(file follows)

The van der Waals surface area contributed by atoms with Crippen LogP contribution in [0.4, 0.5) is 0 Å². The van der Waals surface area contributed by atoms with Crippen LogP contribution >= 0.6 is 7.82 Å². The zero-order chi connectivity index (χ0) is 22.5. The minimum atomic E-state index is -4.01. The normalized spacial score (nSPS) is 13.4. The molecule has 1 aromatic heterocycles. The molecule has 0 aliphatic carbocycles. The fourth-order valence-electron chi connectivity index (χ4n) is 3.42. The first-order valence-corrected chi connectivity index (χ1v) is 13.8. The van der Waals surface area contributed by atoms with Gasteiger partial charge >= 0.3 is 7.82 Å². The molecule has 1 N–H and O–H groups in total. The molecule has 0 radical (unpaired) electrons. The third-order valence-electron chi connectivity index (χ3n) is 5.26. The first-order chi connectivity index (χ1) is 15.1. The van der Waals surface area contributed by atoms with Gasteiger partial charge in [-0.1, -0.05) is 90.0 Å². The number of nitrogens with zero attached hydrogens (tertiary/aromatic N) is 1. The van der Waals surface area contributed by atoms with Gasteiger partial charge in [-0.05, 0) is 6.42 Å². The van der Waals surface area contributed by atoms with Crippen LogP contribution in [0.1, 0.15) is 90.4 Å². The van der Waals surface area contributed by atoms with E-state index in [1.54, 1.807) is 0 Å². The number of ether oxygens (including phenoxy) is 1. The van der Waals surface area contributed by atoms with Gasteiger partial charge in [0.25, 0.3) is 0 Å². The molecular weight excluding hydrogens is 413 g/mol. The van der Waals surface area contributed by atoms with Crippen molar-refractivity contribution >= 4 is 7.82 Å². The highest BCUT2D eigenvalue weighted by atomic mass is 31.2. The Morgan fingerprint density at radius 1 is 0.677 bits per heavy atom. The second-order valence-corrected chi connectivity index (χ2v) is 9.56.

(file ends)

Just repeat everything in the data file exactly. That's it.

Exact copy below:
The van der Waals surface area contributed by atoms with Crippen LogP contribution in [0.4, 0.5) is 0 Å². The van der Waals surface area contributed by atoms with Crippen LogP contribution >= 0.6 is 7.82 Å². The zero-order chi connectivity index (χ0) is 22.5. The minimum atomic E-state index is -4.01. The normalized spacial score (nSPS) is 13.4. The molecule has 1 aromatic heterocycles. The molecule has 0 aliphatic carbocycles. The fourth-order valence-electron chi connectivity index (χ4n) is 3.42. The first-order valence-corrected chi connectivity index (χ1v) is 13.8. The van der Waals surface area contributed by atoms with Gasteiger partial charge >= 0.3 is 7.82 Å². The molecule has 1 N–H and O–H groups in total. The molecule has 0 radical (unpaired) electrons. The third-order valence-electron chi connectivity index (χ3n) is 5.26. The first-order chi connectivity index (χ1) is 15.1. The van der Waals surface area contributed by atoms with Gasteiger partial charge in [-0.1, -0.05) is 90.0 Å². The number of nitrogens with zero attached hydrogens (tertiary/aromatic N) is 1. The van der Waals surface area contributed by atoms with Gasteiger partial charge in [-0.05, 0) is 6.42 Å². The van der Waals surface area contributed by atoms with Crippen LogP contribution in [0.1, 0.15) is 90.4 Å². The van der Waals surface area contributed by atoms with E-state index in [1.54, 1.807) is 0 Å². The number of ether oxygens (including phenoxy) is 1. The van der Waals surface area contributed by atoms with Gasteiger partial charge in [0.25, 0.3) is 0 Å². The molecular weight excluding hydrogens is 413 g/mol. The van der Waals surface area contributed by atoms with Crippen molar-refractivity contribution >= 4 is 7.82 Å². The highest BCUT2D eigenvalue weighted by atomic mass is 31.2. The Morgan fingerprint density at radius 1 is 0.677 bits per heavy atom. The second-order valence-corrected chi connectivity index (χ2v) is 9.56.